What’s the difference between writing for print and for online media? If you say there’s no difference . . . bzzz, that would be incorrect, but thank you for playing. If you want to write successfully for the web, you need to understand how it differs from print and how readers behave differently depending on the medium. This workshop looks at writing style and structure, the power of visuals, and other tips you may not have realized could be the difference between successfully reaching your audience or weeping and gnashing your teeth because nobody clicked on the link to your writing masterpiece.

“The Plot Thickens” ~ Nancy Lohr
An idea, an emotion, and a hero or heroine (the protagonist) are all some of the necessary elements to include in a novel, whether your reader is a child or an adult. But none of these is a substitute for a strong and compelling plot. This workshop will look at what is necessary in a plot along with a variety of ways to develop a plot that will hold your readers’ attention and deliver a satisfying, forward-moving story.

“Poetry in the Image of God” ~Lynn Otto 
How do poets image God in their work? What are characteristics of God-imaging poetry? Who should be our models, and how can we learn from them? In this discussion/workshop, we’ll explore these questions with example poems. Our discussion will introduce a writing practice (which in this context we’ll call “sitting at the feet of the poem”) that with continued use will expand your poetic tool box, hone your poetic sensibilities, and provide plenty of inspiration. A guided writing exercise will get you started.

“Writing and Publishing Bible Studies in the 21st Century” ~ Terri Kalfas
Technique/Bible Studies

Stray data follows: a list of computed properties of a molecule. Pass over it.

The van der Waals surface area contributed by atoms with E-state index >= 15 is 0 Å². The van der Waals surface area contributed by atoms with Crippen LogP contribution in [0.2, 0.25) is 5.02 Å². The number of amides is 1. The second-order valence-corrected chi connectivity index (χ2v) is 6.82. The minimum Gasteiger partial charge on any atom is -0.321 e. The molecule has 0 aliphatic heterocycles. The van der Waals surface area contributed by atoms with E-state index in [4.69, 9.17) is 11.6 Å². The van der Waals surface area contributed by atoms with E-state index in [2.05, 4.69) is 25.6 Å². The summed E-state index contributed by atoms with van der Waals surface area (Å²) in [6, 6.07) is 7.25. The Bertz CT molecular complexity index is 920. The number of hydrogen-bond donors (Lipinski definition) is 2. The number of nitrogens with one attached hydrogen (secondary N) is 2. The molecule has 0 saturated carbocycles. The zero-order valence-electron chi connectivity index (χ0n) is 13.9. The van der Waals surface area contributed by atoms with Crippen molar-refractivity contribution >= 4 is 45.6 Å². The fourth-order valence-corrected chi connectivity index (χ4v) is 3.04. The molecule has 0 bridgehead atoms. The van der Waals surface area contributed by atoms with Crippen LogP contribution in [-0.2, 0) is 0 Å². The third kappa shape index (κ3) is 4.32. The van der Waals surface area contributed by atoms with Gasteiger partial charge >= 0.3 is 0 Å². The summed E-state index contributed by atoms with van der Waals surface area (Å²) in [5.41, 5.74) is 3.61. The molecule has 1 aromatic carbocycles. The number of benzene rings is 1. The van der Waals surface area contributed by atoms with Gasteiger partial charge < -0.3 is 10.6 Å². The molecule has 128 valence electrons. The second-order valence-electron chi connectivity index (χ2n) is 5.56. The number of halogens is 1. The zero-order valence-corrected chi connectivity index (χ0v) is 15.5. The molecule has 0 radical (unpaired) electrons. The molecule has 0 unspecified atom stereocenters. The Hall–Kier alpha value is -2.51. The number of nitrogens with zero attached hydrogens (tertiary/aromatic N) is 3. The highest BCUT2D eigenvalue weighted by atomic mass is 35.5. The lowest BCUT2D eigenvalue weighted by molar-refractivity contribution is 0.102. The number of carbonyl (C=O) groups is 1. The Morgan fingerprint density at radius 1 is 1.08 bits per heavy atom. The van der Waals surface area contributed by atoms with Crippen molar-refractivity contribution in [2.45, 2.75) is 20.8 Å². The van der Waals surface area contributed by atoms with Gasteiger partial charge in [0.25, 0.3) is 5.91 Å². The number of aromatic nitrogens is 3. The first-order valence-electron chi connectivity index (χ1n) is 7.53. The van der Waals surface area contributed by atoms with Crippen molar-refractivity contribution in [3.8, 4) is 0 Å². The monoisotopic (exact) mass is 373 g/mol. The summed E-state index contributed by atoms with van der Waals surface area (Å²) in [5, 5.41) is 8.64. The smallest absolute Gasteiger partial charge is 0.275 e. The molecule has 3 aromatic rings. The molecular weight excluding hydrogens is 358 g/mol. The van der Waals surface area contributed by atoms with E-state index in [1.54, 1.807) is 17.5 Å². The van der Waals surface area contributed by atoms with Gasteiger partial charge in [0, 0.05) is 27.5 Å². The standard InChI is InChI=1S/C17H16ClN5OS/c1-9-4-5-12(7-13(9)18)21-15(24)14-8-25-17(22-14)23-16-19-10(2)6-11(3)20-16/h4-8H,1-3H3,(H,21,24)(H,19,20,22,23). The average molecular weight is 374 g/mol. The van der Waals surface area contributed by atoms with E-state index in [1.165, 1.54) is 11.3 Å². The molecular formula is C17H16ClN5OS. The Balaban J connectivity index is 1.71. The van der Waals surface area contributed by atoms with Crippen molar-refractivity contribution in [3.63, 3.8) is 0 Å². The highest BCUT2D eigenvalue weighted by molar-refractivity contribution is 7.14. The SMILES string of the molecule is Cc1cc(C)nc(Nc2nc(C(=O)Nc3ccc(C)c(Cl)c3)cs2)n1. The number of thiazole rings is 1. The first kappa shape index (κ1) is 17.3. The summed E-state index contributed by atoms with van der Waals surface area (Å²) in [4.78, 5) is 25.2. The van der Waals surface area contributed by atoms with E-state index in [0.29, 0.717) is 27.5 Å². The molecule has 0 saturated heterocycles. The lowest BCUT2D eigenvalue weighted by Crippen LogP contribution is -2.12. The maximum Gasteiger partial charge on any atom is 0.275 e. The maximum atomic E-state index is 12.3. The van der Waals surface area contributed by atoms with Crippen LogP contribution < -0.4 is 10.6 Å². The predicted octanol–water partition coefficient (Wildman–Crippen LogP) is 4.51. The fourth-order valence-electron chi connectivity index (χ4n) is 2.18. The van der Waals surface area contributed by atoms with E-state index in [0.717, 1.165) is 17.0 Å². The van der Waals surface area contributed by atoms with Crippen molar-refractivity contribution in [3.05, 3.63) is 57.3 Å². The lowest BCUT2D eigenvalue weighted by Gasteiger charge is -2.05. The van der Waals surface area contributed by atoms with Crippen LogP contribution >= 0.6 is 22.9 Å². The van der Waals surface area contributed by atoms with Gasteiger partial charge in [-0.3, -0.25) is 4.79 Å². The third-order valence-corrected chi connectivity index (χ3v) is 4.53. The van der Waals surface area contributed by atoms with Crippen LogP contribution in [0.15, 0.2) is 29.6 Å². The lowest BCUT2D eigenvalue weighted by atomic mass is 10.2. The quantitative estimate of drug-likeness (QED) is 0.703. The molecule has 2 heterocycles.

Do you have an idea for a Bible study but don’t know exactly what to do with it? Maybe you’re already writing and teaching Bible studies for your church or small group and are interested in taking the next step—publication. In this workshop, we’ll look at how modern culture influences not only your reader but also publishers, how changes in churches’ Christian education structure have affected Bible study, current Bible study needs, and important concepts you must understand in order to write and successfully market a Bible study.

Thursday Afternoon

Workshop C

“Preparing Manuscripts for Submission: Making Sure Your Manuscript Meets the Publisher’s Needs” ~ Paul Smith
Manuscript Mechanics
Writing for a publisher is more than just getting the guidelines off of their website. This workshop will look at what you need to do to ensure that your manuscript gets a second look.

“What Agents Do for Authors (and Publishers)” ~ Vicki Crumpton and Bill Jensen
Agents/Nonfiction and Fiction
Join us for a discussion of the role agents play in book publishing. We’ll explore how agents help publishers and authors as they identify new talent, refine and develop new ideas, help authors focus their creativity, make the right matches for authors and publishers, negotiate contracts, serve as a go-between when things don’t go as planned, and many more topics.

“Not Dead Yet—Why Traditional Print Media Still Has an Important Role” ~ John Fortmeyer and Chad McComas       
Some media observers have declared that traditional newspapers are dying, if not dead. While newspapers no longer represent as big a slice of the overall “media pie,” many newspapers still serve their communities well and fill an information need in a unique and valuable way. One example is the specialized ministry of Christian newspapers like Christian News Northwest and The Christian Journal. The editors will outline the opportunities that Christian writers can find today in papers like theirs from coast to coast, but also in secular papers at local levels.

“Biographies for Children” ~ Nancy Lohr
Do you have a hero you’d like to share with children? Biography is the genre for you, and while it is a familiar form, there are some unique elements to master. We will discuss topics specific to biographies, including research and the inherent tension between fact and fiction. (Specific to children’s writers, but all are welcome.)

“Lessons from Experience: What the Books on Writing Can’t Teach You.” ~ Frank Peretti